What you miss with your interpretation is that the "Dealer" is not setting the price, the manufacture is. The manufacture can set the price of their product and dictate the amount it is sold for, provided the manufacture has adequate competition in the market. This is a common practice with manufactures. You can call it "Price Fixing" if you like, but it is not illegal "Price Fixing".

Dylan777

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Canon didn't adjust the price, retailers did. The original price remains as is, there is NO increase.
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skitron

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It would be price fixing if Nikon, Canon and Sony agreed to sell at certain agreed prices. It would be price fixing if all retailers agreed to set a fixed price.

This is not price fixing. A manufacture can require it's retailers to charge a certain price. It happens all the time.

Actually according to US anti-trust law, manufacturer mandated prices to their dealers perfectly fit the descriptions of prohibited actions described in the Sherman Act, the Federal Trade Commission Act and the Clayton Act.

However...the acts also have language about "reasonableness" of the actions that fit the descriptions. Which in legalese means its up to the courts to determine who gets to violate the acts and who doesn't.

Obviously a manufacturer of some sort with a dealer network, was in the past, given a favorable ruling in a court case and now "dealer network price fixing" activity is essentially exempt from the acts as a result.

But that doesn't mean that dealer network price fixing doesn't fit the descriptions of prohibited activities under the acts, it just means the courts have issued an exemption is all...which of course if you're Canon, that's all you need and care about.

What you miss with your interpretation is that the "Dealer" is not setting the price, the manufacture is. The manufacture can set the price of their product and dictate the amount it is sold for, provided the manufacture has adequate competition in the market. This is a common practice with manufactures. You can call it "Price Fixing" if you like, but it is not illegal "Price Fixing".

Actually the fact the dealer is not setting the price is precisely my point. The price is being set by one party, the mfgr, and other parties are acting in concert to also set the identical price, the dealers. It's classic price fixing with the caveat that the courts have allowed an exemption under the "reasonableness" language of the acts. And as I stated in my first post, it is not illegal since they (apparently) have court precedents where courts have granted exemptions for this practice, assumingly for the very reason you cite - that there is competition between mfgrs therefore competition between dealers is not needed for an efficient market. Which the economics minor in me knows is pure hogwash. But yet I agree Canon is within their legal comfort zone to do it. And we of course are within our right to not buy their wares.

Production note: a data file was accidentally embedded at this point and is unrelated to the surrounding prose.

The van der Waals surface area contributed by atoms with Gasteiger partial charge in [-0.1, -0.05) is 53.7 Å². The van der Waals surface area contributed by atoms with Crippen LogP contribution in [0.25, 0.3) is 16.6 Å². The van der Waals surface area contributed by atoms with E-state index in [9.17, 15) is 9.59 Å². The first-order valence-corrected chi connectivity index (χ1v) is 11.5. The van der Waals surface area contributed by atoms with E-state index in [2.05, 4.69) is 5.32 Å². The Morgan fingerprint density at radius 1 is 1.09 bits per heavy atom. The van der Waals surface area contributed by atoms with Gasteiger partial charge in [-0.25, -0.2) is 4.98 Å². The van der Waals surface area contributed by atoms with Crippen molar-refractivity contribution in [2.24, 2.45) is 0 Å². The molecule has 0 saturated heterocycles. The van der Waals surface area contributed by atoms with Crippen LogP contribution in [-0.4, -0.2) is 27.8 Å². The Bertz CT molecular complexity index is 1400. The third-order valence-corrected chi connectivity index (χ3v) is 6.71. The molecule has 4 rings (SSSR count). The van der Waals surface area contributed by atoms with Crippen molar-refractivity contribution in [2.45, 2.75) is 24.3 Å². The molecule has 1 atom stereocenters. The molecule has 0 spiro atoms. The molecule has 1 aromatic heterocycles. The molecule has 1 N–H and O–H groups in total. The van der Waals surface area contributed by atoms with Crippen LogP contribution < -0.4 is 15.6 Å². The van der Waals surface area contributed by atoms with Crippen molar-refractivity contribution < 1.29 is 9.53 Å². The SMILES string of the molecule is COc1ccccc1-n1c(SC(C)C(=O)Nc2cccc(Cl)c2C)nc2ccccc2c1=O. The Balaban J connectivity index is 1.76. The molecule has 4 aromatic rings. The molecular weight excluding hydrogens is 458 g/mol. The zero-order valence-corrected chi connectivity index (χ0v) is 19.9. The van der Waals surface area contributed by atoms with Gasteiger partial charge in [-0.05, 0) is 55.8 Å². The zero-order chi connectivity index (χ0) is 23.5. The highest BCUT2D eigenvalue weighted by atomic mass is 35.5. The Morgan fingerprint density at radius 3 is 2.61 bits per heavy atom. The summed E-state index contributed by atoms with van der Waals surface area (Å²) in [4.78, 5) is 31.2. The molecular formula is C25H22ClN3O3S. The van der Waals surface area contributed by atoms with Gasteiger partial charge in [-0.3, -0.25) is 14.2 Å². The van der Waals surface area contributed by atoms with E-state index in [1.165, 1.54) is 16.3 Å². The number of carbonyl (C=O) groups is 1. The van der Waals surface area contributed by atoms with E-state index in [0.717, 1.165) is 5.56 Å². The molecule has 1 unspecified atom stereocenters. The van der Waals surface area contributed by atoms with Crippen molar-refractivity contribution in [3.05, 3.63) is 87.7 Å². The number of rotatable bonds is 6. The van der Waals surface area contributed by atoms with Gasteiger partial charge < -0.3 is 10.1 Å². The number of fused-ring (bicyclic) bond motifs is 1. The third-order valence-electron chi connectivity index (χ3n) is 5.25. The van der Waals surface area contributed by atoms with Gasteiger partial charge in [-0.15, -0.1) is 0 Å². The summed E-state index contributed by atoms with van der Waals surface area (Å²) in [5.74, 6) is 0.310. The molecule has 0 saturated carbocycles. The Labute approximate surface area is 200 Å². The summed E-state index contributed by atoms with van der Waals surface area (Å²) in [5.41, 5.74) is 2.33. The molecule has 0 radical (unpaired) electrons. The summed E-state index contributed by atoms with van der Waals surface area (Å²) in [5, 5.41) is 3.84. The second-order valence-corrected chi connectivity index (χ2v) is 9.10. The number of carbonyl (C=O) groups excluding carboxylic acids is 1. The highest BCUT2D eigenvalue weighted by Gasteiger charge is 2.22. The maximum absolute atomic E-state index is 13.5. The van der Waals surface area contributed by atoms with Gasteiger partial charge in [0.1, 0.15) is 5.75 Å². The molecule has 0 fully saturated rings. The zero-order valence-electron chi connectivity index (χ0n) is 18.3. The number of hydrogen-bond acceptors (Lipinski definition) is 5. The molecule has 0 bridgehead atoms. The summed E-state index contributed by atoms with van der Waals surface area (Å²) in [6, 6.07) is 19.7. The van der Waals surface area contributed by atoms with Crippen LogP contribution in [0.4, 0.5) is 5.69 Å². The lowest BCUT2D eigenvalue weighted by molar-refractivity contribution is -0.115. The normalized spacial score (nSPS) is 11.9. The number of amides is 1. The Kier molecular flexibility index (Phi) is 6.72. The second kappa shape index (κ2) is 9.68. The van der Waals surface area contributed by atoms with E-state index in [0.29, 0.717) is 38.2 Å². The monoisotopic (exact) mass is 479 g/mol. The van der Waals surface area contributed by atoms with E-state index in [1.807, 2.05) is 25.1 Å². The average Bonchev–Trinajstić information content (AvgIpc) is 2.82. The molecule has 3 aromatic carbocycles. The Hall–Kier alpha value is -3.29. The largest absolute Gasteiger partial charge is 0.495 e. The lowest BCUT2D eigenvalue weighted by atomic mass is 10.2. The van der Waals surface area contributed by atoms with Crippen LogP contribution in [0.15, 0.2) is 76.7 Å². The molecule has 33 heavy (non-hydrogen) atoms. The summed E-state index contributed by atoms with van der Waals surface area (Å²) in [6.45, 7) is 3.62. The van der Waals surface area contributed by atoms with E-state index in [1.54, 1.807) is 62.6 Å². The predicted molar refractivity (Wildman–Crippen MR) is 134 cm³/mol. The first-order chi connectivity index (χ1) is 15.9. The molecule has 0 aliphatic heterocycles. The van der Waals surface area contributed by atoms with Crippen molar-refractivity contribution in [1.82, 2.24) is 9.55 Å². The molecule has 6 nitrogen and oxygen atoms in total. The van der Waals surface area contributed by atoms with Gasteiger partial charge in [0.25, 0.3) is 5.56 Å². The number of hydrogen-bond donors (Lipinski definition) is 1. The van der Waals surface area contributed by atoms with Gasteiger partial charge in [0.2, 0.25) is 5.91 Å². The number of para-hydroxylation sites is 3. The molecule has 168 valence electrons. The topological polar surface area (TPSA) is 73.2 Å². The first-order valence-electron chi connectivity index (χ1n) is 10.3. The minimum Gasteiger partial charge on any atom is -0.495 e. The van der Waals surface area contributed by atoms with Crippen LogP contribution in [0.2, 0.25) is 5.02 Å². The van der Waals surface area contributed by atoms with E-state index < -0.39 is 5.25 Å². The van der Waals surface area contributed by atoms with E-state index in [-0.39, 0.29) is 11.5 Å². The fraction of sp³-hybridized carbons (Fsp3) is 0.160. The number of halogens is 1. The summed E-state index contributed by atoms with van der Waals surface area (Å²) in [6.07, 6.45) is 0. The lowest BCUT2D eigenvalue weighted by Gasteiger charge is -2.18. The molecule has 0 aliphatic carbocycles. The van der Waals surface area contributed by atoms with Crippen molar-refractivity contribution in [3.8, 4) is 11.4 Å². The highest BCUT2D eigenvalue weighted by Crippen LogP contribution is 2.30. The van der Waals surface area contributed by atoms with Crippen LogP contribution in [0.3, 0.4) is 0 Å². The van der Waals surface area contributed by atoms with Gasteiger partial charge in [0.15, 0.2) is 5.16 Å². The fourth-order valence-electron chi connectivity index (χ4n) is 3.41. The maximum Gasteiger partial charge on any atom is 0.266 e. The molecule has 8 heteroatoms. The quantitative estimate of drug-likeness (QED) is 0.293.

« Last Edit: November 08, 2012, 04:31:38 PM by skitron »
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PackLight

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It would be price fixing if Nikon, Canon and Sony agreed to sell at certain agreed prices. It would be price fixing if all retailers agreed to set a fixed price.

This is not price fixing. A manufacture can require it's retailers to charge a certain price. It happens all the time.

Actually according to US anti-trust law, manufacturer mandated prices to their dealers perfectly fit the descriptions of prohibited actions described in the Sherman Act, the Federal Trade Commission Act and the Clayton Act.

However...the acts also have language about "reasonableness" of the actions that fit the descriptions. Which in legalese means its up to the courts to determine who gets to violate the acts and who doesn't.

Obviously a manufacturer of some sort with a dealer network, was in the past, given a favorable ruling in a court case and now "dealer network price fixing" activity is essentially exempt from the acts as a result.

But that doesn't mean that dealer network price fixing doesn't fit the descriptions of prohibited activities under the acts, it just means the courts have issued an exemption is all...which of course if you're Canon, that's all you need and care about.

What you miss with your interpretation is that the "Dealer" is not setting the price, the manufacture is. The manufacture can set the price of their product and dictate the amount it is sold for, provided the manufacture has adequate competition in the market. This is a common practice with manufactures. You can call it "Price Fixing" if you like, but it is not illegal "Price Fixing".

Actually the fact the dealer is not setting the price is precisely my point. The price is being set by one party, the mfgr, and other parties are acting in concert to also set the identical price, the dealers. It's classic price fixing with the caveat that the courts have allowed an exemption under the "reasonableness" language of the acts. And as I stated in my first post, it is not illegal since they (apparently) have court precedents where courts have granted exemptions for this practice, assumingly for the very reason you cite - that there is competition between mfgrs therefore competition between dealers is not needed for an efficient market. Which the economics minor in me knows is pure hogwash. But yet I agree Canon is within their legal comfort zone to do it. And we of course are within our right to not buy their wares.


Canon is only one example, this happens with Cars, TV's, electronics, Apple Computers, iphone plans, furniture companies and much much more.

Plus the reason for the price control in Canon's situation is to protect the Mom and Pop stores that can't compete with B&H, Adorama and Amazons of the world. Protection of the Mom and Pop stores is the essence of why the Sherman Act was created in the first place. To say this law should be used to destroy the very entities it was created to protect just so we can buy a 5D III $200 cheaper online is ridiculous. And apparantly the courts have agreed with this.